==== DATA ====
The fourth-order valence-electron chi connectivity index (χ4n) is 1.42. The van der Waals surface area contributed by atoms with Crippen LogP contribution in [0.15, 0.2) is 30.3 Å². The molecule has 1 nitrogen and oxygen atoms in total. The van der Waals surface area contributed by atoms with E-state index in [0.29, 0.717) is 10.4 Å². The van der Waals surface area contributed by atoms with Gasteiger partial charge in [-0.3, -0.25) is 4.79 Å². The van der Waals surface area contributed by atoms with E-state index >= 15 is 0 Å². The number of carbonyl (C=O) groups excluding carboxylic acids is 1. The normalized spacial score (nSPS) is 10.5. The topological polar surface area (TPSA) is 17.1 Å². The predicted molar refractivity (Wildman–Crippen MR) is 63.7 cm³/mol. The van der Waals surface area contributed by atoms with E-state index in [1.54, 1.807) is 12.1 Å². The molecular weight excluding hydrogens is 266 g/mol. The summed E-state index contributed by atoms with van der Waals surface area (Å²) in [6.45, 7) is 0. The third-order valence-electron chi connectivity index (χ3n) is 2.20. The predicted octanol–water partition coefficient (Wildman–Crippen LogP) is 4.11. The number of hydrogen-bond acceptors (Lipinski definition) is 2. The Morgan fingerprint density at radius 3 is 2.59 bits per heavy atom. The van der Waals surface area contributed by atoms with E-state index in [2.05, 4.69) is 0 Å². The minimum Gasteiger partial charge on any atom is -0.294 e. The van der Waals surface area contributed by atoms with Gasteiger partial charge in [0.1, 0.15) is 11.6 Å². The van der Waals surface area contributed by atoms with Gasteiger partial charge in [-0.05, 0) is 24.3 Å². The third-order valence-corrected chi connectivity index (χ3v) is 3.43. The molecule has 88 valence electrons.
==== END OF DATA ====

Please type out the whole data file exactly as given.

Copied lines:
The fourth-order valence-electron chi connectivity index (χ4n) is 1.42. The van der Waals surface area contributed by atoms with Crippen LogP contribution in [0.15, 0.2) is 30.3 Å². The molecule has 1 nitrogen and oxygen atoms in total. The van der Waals surface area contributed by atoms with E-state index in [0.29, 0.717) is 10.4 Å². The van der Waals surface area contributed by atoms with Gasteiger partial charge in [-0.3, -0.25) is 4.79 Å². The van der Waals surface area contributed by atoms with E-state index >= 15 is 0 Å². The number of carbonyl (C=O) groups excluding carboxylic acids is 1. The normalized spacial score (nSPS) is 10.5. The topological polar surface area (TPSA) is 17.1 Å². The predicted molar refractivity (Wildman–Crippen MR) is 63.7 cm³/mol. The van der Waals surface area contributed by atoms with E-state index in [1.54, 1.807) is 12.1 Å². The molecular weight excluding hydrogens is 266 g/mol. The summed E-state index contributed by atoms with van der Waals surface area (Å²) in [6.45, 7) is 0. The third-order valence-electron chi connectivity index (χ3n) is 2.20. The predicted octanol–water partition coefficient (Wildman–Crippen LogP) is 4.11. The number of hydrogen-bond acceptors (Lipinski definition) is 2. The Morgan fingerprint density at radius 3 is 2.59 bits per heavy atom. The van der Waals surface area contributed by atoms with E-state index in [2.05, 4.69) is 0 Å². The minimum Gasteiger partial charge on any atom is -0.294 e. The van der Waals surface area contributed by atoms with Gasteiger partial charge in [0.1, 0.15) is 11.6 Å². The van der Waals surface area contributed by atoms with Gasteiger partial charge in [-0.05, 0) is 24.3 Å². The third-order valence-corrected chi connectivity index (χ3v) is 3.43. The molecule has 88 valence electrons.